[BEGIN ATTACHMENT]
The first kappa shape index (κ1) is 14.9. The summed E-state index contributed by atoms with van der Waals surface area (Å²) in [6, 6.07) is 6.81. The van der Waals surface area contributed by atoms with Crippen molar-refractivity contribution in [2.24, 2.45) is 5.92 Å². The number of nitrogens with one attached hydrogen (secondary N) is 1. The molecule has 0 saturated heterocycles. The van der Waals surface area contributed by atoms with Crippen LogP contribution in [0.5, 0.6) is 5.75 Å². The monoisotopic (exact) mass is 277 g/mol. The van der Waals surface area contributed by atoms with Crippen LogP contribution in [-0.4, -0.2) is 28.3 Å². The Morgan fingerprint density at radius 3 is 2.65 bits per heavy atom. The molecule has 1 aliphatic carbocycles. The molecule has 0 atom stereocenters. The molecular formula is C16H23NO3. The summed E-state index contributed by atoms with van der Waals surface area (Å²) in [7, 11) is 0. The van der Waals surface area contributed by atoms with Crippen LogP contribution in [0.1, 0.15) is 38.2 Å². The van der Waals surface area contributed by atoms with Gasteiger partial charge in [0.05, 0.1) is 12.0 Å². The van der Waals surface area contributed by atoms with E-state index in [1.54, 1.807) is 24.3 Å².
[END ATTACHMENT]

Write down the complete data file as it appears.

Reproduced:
The first kappa shape index (κ1) is 14.9. The summed E-state index contributed by atoms with van der Waals surface area (Å²) in [6, 6.07) is 6.81. The van der Waals surface area contributed by atoms with Crippen molar-refractivity contribution in [2.24, 2.45) is 5.92 Å². The number of nitrogens with one attached hydrogen (secondary N) is 1. The molecule has 0 saturated heterocycles. The van der Waals surface area contributed by atoms with Crippen LogP contribution in [0.5, 0.6) is 5.75 Å². The monoisotopic (exact) mass is 277 g/mol. The van der Waals surface area contributed by atoms with Crippen LogP contribution in [-0.4, -0.2) is 28.3 Å². The Morgan fingerprint density at radius 3 is 2.65 bits per heavy atom. The molecule has 1 aliphatic carbocycles. The molecule has 0 atom stereocenters. The molecular formula is C16H23NO3. The summed E-state index contributed by atoms with van der Waals surface area (Å²) in [7, 11) is 0. The van der Waals surface area contributed by atoms with Crippen LogP contribution in [0.1, 0.15) is 38.2 Å². The van der Waals surface area contributed by atoms with Gasteiger partial charge in [0.05, 0.1) is 12.0 Å². The van der Waals surface area contributed by atoms with E-state index in [1.54, 1.807) is 24.3 Å².